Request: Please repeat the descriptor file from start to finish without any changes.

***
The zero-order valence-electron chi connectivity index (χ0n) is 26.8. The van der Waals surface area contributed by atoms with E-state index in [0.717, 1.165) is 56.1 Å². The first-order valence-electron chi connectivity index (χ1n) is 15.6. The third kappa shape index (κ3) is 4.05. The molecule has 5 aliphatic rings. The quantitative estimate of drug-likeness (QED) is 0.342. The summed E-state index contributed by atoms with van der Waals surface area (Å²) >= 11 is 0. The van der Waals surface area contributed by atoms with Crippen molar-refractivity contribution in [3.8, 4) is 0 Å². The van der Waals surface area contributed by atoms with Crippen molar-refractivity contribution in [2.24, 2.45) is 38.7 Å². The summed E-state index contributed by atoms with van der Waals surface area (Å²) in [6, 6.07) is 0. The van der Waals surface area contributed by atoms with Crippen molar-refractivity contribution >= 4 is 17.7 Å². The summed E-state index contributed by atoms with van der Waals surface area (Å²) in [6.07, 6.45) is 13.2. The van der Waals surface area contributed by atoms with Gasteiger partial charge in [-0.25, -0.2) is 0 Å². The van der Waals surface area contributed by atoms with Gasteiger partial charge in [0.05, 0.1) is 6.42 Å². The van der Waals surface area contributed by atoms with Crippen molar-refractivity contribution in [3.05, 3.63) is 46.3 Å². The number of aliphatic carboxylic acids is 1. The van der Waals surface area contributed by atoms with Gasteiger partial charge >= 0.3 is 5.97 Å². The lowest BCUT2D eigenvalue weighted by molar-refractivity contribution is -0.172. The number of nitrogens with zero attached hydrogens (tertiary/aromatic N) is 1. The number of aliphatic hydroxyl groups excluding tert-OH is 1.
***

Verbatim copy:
The zero-order valence-electron chi connectivity index (χ0n) is 26.8. The van der Waals surface area contributed by atoms with E-state index in [0.717, 1.165) is 56.1 Å². The first-order valence-electron chi connectivity index (χ1n) is 15.6. The third kappa shape index (κ3) is 4.05. The molecule has 5 aliphatic rings. The quantitative estimate of drug-likeness (QED) is 0.342. The summed E-state index contributed by atoms with van der Waals surface area (Å²) >= 11 is 0. The van der Waals surface area contributed by atoms with Crippen molar-refractivity contribution in [3.8, 4) is 0 Å². The van der Waals surface area contributed by atoms with Crippen molar-refractivity contribution in [2.24, 2.45) is 38.7 Å². The summed E-state index contributed by atoms with van der Waals surface area (Å²) in [6, 6.07) is 0. The van der Waals surface area contributed by atoms with Crippen molar-refractivity contribution >= 4 is 17.7 Å². The summed E-state index contributed by atoms with van der Waals surface area (Å²) in [6.07, 6.45) is 13.2. The van der Waals surface area contributed by atoms with Gasteiger partial charge in [-0.25, -0.2) is 0 Å². The van der Waals surface area contributed by atoms with Gasteiger partial charge in [0.05, 0.1) is 6.42 Å². The van der Waals surface area contributed by atoms with Crippen molar-refractivity contribution in [3.05, 3.63) is 46.3 Å². The number of aliphatic carboxylic acids is 1. The van der Waals surface area contributed by atoms with Gasteiger partial charge >= 0.3 is 5.97 Å². The lowest BCUT2D eigenvalue weighted by molar-refractivity contribution is -0.172. The number of nitrogens with zero attached hydrogens (tertiary/aromatic N) is 1. The number of aliphatic hydroxyl groups excluding tert-OH is 1.